Expectations Vs. Experience: Training Lessons Based Upon Miners' Difficulties When Using Emergency Breathing Apparatus
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Expectations Vs. Experience: Training Lessons Based Upon Miners' Difficulties When Using Emergency Breathing Apparatus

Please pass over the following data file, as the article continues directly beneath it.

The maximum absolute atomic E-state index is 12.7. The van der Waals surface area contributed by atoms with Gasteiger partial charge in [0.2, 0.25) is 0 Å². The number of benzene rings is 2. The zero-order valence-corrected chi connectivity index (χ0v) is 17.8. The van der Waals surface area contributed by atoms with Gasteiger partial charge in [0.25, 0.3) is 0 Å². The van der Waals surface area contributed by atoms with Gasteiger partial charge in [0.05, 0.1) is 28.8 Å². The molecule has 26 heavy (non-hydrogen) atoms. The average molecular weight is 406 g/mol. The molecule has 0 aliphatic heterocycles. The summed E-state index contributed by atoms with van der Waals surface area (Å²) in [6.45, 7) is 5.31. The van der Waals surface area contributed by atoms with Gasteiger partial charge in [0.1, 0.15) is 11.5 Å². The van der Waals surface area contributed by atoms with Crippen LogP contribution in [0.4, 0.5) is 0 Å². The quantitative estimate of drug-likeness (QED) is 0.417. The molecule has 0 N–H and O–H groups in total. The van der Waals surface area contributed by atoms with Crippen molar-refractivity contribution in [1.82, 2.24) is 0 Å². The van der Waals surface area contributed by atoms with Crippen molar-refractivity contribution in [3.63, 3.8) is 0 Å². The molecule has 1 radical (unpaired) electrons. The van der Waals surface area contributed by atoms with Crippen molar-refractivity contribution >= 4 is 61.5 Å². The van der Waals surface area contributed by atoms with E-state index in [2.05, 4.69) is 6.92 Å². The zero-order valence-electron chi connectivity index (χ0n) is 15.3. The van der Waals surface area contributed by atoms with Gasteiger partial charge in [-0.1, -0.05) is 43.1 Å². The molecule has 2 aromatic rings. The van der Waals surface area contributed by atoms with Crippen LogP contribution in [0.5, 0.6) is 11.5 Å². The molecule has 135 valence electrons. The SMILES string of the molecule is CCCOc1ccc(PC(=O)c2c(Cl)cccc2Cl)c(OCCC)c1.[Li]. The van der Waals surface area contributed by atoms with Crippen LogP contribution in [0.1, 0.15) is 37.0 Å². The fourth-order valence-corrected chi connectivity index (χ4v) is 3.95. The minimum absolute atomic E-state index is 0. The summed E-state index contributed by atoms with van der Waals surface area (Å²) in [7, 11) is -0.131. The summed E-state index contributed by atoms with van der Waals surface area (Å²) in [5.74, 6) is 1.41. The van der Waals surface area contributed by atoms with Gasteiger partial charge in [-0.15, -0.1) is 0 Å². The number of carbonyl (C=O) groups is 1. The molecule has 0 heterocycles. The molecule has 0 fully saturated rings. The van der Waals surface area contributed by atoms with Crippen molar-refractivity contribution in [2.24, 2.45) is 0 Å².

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    Interviews of 48 miners who escaped underground coal mine fires revealed that none of them had ever, before that incident, worn their self-contained self-rescuer (SCSR) either in training or in a real emergency. Consequently, they were ill-prepared to use this emergency breathing apparatus. One persistent problem stemmed from the fact that miners had no notion of breathing resistance, nor of the fact that it would get more difficult to breathe the longer they wore their device. As a result, many of those who were interviewed had simply removed their mouthpieces and breathed ambient air. This is obviously behavior that should be trained out of the workforce. Unfortunately, because of high costs and difficult logistics, miner training is unlikely to ever include donning and wearing an apparatus on a regular basis. In order to give workers a better idea of what to expect from their devices, therefore, the National Institute for Occupational Safety and Health researchers developed a tabletop (paper and pencil) simulation based upon actual predicaments evacuees had reported encountering. The simulation is designed to emphasize important points related to donning and wearing a self-contained self-rescuer in a mine fire escape, and, by doing so, to bring miners' expectations more in line with what their actual experiences would be. The simulation was field tested in six training classes at three different mining operations. In all, 99 individuals were involved in completing the exercise and rating its properties. In their ratings 88% of the respondents indicated they thought the scenario could definitely happen in real life, and over 80% agreed they had learned something new. From the field test data it was concluded that the simulation had authenticity and potential value as a teaching tool. The simulation was therefore used in a pre-test/post-test control group experiment to determine whether it led to improvements in miners' scores on a true-false test of their SCSR's functional capabilities and proper usage. Eighty-three miners were included in this part of the study. As expected, miners who had participated in the training exercise scored significantly higher on their post-test than miners who had not.
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